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SETU Debuts With Two Plays

Chitra Parayath
11/05/2003

SETU (Stage Ensemble Theatre Unit) presented two plays Sanjib Chattopadhyay’s “Power to the people” and Vijay Tendulkar’s Kamala at Belmont on November 1 and 2.

Vijay Tendulkar’s Kamala is one of those few theater masterpieces that appeal to just about anyone, because it touches on virtually all our lives. Kamala is an indictment of male society in which women are mere stepping-stones in a man’s quest for power and fame.

For those unfamiliar with the background of the play, it was based on journalist Ashwini Sarin's path-breaking investigative series in 1981 on the flesh trade in Madhya Pradesh. Sarin “bought” the woman, Kamala, for Rs. 2,300. The journalist then wrote a series of articles exposing the prostitution trade and involvement of bigwigs in politics and police in early 1981.

The original play was scripted and directed by Tendulkar and staged 150 times in 32 cities and in seven languages and it was made into a film with Deepti Naval playing the role of the tribal woman Kamala.

From Kamala’s endearing naiveté to Sarita’s doomed resignation, to Jaisingh’s macho bravado to Kakaji’s tired wisdom to Meera Bai’s wise acceptance of the way things are meant to be, the cast of the fledgling theater group SETU (Stage Ensemble Theatre Unit) brought Vijay Tendulkar’s play Kamala to life, Saturday and Sunday night in Belmont.

The play lays bare uncomfortable truths of modern day India. It depicts stifling social obligations, the ruthlessness of media, of the helplessness of oppressed women, and equally of women in high society, who, on the surface, seem to have it all.

Kamala highlights the complexity of human relationships, and contains a critique of modern Indian society, mainly middle class and lower middle class; and reflects a large social evil, the moral subjugation of women, which prevails even today.

The SETU production of Kamala was directed by Subrata Das and Rita Sengupta.

Subrata Das breathed life into Jaisingh, the brash journo. It is a testimonial to Das’s talent that most of the women in the audience (and men too, I suspect) hated him by the time the curtains came down. Lakshmi Rao turned in a mature performance as the hapless Kamala, who, in all her naiveté and innocence mouths the most poignant line in the play when she asks Sarita, Jaisingh’s wife, “ And how much did he buy you for?”

Jayanti Sen as the long suffering wife of the tyrannical Jaisingh was the epitome of a typical patient Indian wife, who tries desperately, to hide her identity and intelligence in her husband’s shadow. Managing to avoid shrillness, her nuanced performance lent her character rare dignity and poise.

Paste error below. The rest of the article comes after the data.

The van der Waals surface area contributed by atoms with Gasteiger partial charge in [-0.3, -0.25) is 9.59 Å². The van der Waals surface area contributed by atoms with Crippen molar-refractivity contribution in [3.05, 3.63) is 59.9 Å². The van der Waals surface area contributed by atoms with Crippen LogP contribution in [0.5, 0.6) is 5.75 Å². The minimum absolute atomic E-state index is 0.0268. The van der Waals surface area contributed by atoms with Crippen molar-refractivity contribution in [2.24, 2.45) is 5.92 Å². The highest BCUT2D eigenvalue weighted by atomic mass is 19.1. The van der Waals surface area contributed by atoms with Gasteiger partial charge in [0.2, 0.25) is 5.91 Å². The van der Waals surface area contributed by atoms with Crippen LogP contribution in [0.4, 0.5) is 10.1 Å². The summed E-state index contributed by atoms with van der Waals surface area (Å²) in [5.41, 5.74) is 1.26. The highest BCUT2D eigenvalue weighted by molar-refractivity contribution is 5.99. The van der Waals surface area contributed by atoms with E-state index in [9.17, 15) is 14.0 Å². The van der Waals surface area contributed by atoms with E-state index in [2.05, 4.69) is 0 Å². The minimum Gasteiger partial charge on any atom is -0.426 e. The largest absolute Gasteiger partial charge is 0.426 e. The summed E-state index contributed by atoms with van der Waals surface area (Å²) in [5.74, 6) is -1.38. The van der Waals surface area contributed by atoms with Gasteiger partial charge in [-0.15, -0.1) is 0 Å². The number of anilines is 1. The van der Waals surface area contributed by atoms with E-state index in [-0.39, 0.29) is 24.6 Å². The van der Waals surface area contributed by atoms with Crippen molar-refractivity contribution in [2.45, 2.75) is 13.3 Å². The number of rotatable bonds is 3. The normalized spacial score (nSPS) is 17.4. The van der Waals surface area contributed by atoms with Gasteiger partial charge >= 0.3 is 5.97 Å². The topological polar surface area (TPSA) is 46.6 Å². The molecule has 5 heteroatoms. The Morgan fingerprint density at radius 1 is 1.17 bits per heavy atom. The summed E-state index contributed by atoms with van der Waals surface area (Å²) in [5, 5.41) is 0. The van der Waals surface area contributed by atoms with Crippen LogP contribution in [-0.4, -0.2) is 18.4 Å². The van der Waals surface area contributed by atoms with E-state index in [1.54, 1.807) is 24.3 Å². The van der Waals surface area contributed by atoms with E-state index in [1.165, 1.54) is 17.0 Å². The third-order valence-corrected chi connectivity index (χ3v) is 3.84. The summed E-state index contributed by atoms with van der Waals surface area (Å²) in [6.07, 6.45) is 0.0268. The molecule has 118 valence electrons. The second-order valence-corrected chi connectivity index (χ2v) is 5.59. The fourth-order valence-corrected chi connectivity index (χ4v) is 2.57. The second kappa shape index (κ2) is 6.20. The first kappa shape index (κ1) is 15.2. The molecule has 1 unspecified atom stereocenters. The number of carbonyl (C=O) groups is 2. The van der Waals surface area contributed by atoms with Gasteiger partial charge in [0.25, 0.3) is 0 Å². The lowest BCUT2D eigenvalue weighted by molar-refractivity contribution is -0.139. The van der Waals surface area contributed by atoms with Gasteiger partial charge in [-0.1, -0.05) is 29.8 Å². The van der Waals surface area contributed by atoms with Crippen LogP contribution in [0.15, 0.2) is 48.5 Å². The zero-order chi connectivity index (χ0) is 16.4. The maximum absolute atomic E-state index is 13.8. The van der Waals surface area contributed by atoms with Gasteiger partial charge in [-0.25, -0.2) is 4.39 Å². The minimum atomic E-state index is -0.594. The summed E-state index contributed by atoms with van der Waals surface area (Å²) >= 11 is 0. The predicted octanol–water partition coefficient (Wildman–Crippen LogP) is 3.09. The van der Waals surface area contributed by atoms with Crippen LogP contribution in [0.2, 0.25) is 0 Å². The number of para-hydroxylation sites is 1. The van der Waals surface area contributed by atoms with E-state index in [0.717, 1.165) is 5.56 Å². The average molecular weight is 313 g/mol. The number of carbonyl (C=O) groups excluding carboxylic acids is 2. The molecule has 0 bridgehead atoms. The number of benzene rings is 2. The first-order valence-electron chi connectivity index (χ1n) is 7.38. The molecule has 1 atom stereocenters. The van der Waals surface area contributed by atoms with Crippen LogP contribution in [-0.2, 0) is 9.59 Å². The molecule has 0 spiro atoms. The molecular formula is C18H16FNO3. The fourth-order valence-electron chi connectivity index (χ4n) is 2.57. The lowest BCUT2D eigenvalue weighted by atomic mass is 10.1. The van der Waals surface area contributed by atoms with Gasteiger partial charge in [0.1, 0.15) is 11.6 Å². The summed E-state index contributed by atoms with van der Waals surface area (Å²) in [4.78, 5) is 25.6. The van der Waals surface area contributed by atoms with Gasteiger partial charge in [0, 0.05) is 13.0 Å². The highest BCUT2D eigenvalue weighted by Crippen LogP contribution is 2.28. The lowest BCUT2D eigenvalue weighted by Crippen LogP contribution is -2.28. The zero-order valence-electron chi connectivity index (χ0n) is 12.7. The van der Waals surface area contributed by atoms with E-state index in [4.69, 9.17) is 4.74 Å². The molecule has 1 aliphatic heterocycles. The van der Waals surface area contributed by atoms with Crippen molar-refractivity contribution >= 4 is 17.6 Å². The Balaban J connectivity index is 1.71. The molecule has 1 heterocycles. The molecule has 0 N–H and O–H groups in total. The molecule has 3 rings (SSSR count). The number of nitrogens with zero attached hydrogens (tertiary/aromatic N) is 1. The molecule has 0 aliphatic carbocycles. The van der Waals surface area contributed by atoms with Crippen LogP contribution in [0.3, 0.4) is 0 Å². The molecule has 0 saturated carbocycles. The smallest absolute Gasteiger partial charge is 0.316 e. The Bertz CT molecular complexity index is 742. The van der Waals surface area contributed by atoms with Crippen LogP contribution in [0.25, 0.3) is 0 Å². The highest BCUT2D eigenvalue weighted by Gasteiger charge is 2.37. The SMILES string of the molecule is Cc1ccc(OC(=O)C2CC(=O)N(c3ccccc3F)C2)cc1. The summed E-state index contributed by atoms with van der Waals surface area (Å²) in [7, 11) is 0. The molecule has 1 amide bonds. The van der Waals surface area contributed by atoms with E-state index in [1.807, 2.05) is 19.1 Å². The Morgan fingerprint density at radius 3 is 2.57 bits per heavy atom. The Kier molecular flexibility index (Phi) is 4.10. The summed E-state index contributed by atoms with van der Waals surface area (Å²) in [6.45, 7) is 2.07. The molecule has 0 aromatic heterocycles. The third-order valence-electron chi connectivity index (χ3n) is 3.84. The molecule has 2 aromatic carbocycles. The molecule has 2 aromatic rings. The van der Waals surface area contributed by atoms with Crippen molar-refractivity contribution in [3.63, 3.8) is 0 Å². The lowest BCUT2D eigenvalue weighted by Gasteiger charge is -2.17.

Debashis Roychowdhury was the quintessential Kakaji, quietly outraged by Jaisingh’s callousness and sympathetic to his niece’s predicament, he was the perfect foil to the Jaisingh’s brash bravado. The audience that broke into wild applause when Meera Bai took her bow was clearly charmed by the performance of Swati Sinha as Sarita’s loyal maid servant, who despite her loyalty to her mistress, understood who calls the shots in the household. Amitabha Lala as Jaisingh’s pal, who brought to mind a typical Delhi journalist, completed the cast.

We asked the cast for their feelings about SETU and Kamala.

We as a SETU team started with a lot of enthusiasm, but were unsure how it will all end up in the debut performance. The encouragement from all the well wishers and the audience, have provided us the confidence we needed. At the end of the day, we had a lot of fun and we connected with those who came to see our performance. It just feels great!
Debashis Roychowdhury

I loved depicting Sarita because she is the epitome of the modern woman. The teamwork, talent, dedication, and sincerity of the SETU members inspired me to apply the whole of me into Sarita.
Jayanti Sen

With the opportunity that SETU's open platform provides, I felt obliged to portray the evil male chauvinism in Indian society via the Jaising character, for which I had to dig deep into my subconscious mind to acquire instances for my method acting.
Subrata Das

It was difficult in the beginning to relate to the character as she is so different to what I am in real life. But thanks to our director and the team as we started breathing life into our characters slowly but surely, I came to understand her better and this helped me become one with the character I was playing!
Lakshmi Rao

"With the opportunity that SETU's open platform provides, I felt obliged to portray the evil male chauvinism in Indian society via the Jaising character, for which I had to dig deep into my subconscious mind to acquire instances for my method acting." Subrata Das "Jain" (a fellow journalist) exhibits a supporting character who believes in different social norms or values than his friend Jai Singh. This in turns brings contrast between 'Jain' and 'Jai Singh' , the lead character.
Amitabha Lala.

Power To The People, a farcical skit was an original SETU production based on two short stories by the Bengali writer Sanjib Chattopadyay.
A tongue in cheek take on the global energy crisis, it had a panel of leaders, politicians, scientists, beurocrats and thinkers scrambling to find a solution.

Directed by Debasis Roychowdhury and Deepak Deb, the cast comprised of Deepak Deb as the Minister of Energy, Sujoy De as Mr. Nayar, Sanghamitra Roychoudhury as a TV reporter, Kanishka Bhattacharya as IT Krishnana, Rajeev Dixit as V. Gyan Singh and Deven Atnoor as Biplab Kumar.



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